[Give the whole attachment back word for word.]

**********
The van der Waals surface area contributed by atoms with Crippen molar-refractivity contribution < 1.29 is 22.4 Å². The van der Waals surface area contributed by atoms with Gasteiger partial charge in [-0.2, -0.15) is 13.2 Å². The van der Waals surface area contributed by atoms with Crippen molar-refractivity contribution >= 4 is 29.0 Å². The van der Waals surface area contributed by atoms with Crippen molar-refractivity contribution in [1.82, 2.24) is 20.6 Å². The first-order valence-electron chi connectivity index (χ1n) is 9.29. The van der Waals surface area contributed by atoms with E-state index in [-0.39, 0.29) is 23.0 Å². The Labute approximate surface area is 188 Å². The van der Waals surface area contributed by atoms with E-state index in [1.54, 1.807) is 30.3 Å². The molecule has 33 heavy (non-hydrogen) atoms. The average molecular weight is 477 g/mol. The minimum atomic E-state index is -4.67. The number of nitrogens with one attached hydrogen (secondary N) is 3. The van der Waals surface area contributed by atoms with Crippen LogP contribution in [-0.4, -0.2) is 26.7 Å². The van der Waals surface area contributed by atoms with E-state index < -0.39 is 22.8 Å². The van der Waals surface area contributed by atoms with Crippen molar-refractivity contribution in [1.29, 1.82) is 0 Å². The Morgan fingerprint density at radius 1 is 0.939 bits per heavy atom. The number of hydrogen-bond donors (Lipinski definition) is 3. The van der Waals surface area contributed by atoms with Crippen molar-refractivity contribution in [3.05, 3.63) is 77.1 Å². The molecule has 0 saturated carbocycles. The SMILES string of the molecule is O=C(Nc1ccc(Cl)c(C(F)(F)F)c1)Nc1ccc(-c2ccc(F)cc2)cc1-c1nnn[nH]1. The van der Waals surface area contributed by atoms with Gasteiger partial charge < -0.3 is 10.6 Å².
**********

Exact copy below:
The van der Waals surface area contributed by atoms with Crippen molar-refractivity contribution < 1.29 is 22.4 Å². The van der Waals surface area contributed by atoms with Gasteiger partial charge in [-0.2, -0.15) is 13.2 Å². The van der Waals surface area contributed by atoms with Crippen molar-refractivity contribution >= 4 is 29.0 Å². The van der Waals surface area contributed by atoms with Crippen molar-refractivity contribution in [1.82, 2.24) is 20.6 Å². The first-order valence-electron chi connectivity index (χ1n) is 9.29. The van der Waals surface area contributed by atoms with E-state index in [-0.39, 0.29) is 23.0 Å². The Labute approximate surface area is 188 Å². The van der Waals surface area contributed by atoms with E-state index in [1.54, 1.807) is 30.3 Å². The molecule has 33 heavy (non-hydrogen) atoms. The average molecular weight is 477 g/mol. The minimum atomic E-state index is -4.67. The number of nitrogens with one attached hydrogen (secondary N) is 3. The van der Waals surface area contributed by atoms with Crippen LogP contribution in [-0.4, -0.2) is 26.7 Å². The van der Waals surface area contributed by atoms with E-state index < -0.39 is 22.8 Å². The van der Waals surface area contributed by atoms with Crippen molar-refractivity contribution in [1.29, 1.82) is 0 Å². The Morgan fingerprint density at radius 1 is 0.939 bits per heavy atom. The number of hydrogen-bond donors (Lipinski definition) is 3. The van der Waals surface area contributed by atoms with Crippen molar-refractivity contribution in [3.05, 3.63) is 77.1 Å². The molecule has 0 saturated carbocycles. The SMILES string of the molecule is O=C(Nc1ccc(Cl)c(C(F)(F)F)c1)Nc1ccc(-c2ccc(F)cc2)cc1-c1nnn[nH]1. The van der Waals surface area contributed by atoms with Gasteiger partial charge < -0.3 is 10.6 Å².